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Reading Queer

Reading Queer announces first offical event in partnership with The Miami Book Fair International

Reading Queer announces first offical event in partnership with The Miami Book Fair International

Reading Queer announces first offical event in partnership with The Miami Book Fair International


“I am the what-are-you: Queer Poetry/Queer Differences”: Queer poetry, like queerness itself, is often dominated by the same voices. It’s time for a change. This panel explores and celebrates queer differences with poets who speak from varied perspectives. In their own way, each of these poets gives testament to the rich and succulent diversity of queer poetics and the queer community at large. Poets Eduardo C. Corral (Slow Lightning), Maureen Seaton (Fibonacci Batman), L. Lamar Wilson (Sacrilegion), Parker Phillips and Neil De La Flor (An Elephant’s Memory of Blizzards) will read from their work, followed by a Q & A.

Reading Queer queerly invites you to our first official event presented in partnership with the Miami Book Fair International on Saturday, November 23 at 1:00 pm at Miami Dade College-Wolfson Campus, Room 8203, Building 8. RSVP at our event page here.


EDUARDO C. CORRAL’s debut collection of poetry, Slow Lightning (2012), won the Yale Younger Poets Prize, making him the first Latino recipient of the award. Praised for his seamless blending of English and Spanish, tender treatment of history, and careful exploration of sexuality, Corral has received numerous honors and awards, including the Discovery/The Nation Award, the J. Howard and Barbara M.J. Wood Prize, a Whiting Writers’ Award, and a fellowship from the National Endowment for the Arts. As a CantoMundo Fellow, he has held the Olive B. O’Connor Fellowship in Creative Writing at Colgate University and was the Philip Roth Resident in Creative Writing at Bucknell University. He lives in New York City.

NEIL DE LA FLOR’s first book, Almost Dorothy (Marsh Hawk Press, 2010), won the Marsh Hawk Press Poetry Prize. de la Flor’s second book, An Elephant’s Memory of Blizzards (Marsh Hawk Press 2013), has nothing to do with elephants but has everything to do with the memory or blizzards. de la Flor has co-authored three collaborative books with Maureen Seaton & Kristine Snodgrass and is a performing arts journalist for KnightArts and ArtBurstMiami. He is also the Executive Director of Reading Queer.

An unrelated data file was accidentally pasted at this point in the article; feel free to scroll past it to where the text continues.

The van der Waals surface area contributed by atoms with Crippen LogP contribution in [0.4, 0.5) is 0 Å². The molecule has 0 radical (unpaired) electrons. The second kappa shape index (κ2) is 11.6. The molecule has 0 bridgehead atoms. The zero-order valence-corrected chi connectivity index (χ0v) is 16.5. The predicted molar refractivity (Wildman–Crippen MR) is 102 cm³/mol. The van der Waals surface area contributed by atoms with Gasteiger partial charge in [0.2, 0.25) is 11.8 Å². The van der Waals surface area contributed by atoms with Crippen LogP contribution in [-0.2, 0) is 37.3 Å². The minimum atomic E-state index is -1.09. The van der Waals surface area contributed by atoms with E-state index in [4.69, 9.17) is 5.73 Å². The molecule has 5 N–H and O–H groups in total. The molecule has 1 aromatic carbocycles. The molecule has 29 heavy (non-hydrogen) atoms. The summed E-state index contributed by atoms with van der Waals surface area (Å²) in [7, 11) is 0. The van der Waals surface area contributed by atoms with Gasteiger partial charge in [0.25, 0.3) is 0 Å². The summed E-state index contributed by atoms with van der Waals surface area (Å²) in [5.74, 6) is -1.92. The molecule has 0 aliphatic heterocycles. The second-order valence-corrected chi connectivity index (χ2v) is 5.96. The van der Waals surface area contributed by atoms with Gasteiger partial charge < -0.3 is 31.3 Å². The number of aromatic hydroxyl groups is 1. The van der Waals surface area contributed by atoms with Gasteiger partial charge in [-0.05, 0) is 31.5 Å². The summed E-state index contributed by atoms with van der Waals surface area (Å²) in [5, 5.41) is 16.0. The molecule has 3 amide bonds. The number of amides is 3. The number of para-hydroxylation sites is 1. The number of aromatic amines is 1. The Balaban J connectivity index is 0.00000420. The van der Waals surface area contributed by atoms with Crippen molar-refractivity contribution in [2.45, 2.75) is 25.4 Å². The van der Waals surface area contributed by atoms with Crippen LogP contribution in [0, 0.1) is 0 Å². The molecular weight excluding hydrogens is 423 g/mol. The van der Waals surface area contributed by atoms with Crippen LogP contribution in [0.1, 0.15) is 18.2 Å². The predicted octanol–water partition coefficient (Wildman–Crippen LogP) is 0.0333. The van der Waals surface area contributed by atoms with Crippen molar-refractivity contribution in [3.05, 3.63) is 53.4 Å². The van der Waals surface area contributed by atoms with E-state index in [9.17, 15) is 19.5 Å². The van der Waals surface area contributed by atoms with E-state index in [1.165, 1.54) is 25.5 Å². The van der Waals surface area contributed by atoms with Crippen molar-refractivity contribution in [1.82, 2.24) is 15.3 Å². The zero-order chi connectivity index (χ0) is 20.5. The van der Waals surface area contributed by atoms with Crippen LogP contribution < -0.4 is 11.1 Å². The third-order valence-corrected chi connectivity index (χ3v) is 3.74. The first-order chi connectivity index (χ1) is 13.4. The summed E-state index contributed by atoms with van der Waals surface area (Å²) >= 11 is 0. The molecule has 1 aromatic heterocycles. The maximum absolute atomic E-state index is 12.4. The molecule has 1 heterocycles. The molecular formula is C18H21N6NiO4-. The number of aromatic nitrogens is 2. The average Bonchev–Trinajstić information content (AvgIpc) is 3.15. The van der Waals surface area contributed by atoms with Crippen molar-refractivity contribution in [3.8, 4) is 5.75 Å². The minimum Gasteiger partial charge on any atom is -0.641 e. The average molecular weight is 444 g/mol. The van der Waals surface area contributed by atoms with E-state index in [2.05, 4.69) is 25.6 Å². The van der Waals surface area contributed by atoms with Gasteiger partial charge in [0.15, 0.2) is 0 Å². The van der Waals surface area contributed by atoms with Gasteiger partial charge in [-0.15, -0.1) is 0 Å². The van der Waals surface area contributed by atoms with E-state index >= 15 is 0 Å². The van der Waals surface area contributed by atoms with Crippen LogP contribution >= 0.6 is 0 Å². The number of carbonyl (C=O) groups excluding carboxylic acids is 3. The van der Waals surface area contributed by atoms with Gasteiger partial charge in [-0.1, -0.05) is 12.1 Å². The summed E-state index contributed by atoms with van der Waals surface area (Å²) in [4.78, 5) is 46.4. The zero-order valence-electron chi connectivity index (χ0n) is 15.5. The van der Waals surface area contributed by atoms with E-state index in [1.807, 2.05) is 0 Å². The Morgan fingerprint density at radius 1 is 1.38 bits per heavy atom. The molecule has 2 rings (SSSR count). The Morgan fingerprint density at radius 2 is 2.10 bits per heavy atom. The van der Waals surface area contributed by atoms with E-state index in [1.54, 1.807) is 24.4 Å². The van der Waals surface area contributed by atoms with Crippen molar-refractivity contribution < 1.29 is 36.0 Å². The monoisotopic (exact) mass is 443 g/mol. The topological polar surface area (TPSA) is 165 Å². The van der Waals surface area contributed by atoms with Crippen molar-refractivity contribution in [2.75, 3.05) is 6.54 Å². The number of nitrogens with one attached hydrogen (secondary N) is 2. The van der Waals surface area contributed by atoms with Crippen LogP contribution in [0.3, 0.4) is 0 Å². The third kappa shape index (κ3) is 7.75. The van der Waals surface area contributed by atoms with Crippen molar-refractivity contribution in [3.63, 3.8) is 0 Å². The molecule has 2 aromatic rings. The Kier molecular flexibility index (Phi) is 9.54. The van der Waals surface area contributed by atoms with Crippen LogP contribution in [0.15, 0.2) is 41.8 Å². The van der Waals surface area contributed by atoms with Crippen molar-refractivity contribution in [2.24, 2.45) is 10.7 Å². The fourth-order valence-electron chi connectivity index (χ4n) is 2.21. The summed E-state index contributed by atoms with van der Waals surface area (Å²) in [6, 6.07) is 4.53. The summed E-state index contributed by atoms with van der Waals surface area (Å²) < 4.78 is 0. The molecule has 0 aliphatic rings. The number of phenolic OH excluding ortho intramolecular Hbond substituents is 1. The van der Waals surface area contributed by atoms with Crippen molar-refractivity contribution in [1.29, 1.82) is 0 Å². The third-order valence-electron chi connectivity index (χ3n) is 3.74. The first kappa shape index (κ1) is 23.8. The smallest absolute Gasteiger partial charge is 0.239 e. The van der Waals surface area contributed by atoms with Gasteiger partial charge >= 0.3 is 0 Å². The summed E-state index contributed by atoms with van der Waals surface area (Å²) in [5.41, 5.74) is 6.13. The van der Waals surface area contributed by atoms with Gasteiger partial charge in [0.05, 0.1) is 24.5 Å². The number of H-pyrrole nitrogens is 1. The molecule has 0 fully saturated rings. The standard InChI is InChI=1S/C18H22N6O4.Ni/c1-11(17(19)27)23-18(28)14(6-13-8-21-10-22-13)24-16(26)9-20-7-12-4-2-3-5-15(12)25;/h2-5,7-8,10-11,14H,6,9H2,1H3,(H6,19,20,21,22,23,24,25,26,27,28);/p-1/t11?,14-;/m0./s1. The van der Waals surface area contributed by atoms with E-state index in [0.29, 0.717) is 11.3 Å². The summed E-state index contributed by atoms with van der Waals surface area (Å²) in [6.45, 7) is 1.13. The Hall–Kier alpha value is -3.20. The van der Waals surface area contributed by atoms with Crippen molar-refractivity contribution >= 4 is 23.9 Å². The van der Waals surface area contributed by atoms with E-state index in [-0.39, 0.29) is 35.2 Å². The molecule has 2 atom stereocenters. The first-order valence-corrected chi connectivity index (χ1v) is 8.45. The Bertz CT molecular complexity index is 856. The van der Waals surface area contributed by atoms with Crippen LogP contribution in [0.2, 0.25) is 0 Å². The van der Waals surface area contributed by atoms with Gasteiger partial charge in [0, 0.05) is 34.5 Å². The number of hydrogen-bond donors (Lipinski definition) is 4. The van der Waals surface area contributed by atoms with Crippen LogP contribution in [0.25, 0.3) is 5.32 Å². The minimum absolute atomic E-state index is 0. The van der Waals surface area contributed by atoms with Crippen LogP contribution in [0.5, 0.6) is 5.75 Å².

E. PARKER PHILLIPS is a writer based in Miami, Florida. Parker’s poems have appeared in Jai-Alai Magazine and Hinchas de Poesia, as well as Tigertail’s South Florida Poetry Annual VIII: Miami Poetry Collective. Parker holds a BA in Chinese from Yale University and an MFA in poetry from Florida International University. Parker teaches as an adjunct instructor at Florida International University and Broward College.

MAUREEN SEATON is the author of fifteen poetry collections, both solo and collaborative. Her work has received numerous awards, including the Iowa Poetry Prize, Lambda Literary Award, Society of Midland Authors Award, Eighth Mountain Poetry Prize, the Publishing Triangle’s Audre Lorde Award, an NEA, and the Pushcart; and has appeared in Best American Poetry and in numerous literary journals. Her memoir, Sex Talks to Girls, also garnered a “Lammy.” She teaches poetry at the University of Miami and writes about poets and the valuable damage they do in the world at Almost Dorothy’s “Glit Lit:” http://almostdorothy.wordpress.com/category/themes/glit-lit/.

L. LAMAR WILSON has poems in or forthcoming in African American Review, Los Angeles Review, jubilat, The 100 Best African American Poems, The New Sound, Black Gay Genius, and other journals and anthologies. Sacrilegion, his first collection, was selected by Lee Ann Brown for the Carolina Wren Press Poetry Series. Individual poems have been nominated for the Pushcart Prize and won the 2011 Beau Boudreaux Poetry Prize. Wilson has received fellowships from the Cave Canem Foundation, the Callaloo Workshops, the Alfred E. Knobler Scholarship Fund, and the Arts and Sciences Foundation at the University of North Carolina at Chapel Hill, where he’s pursuing a doctorate in African American and multiethnic American poetics.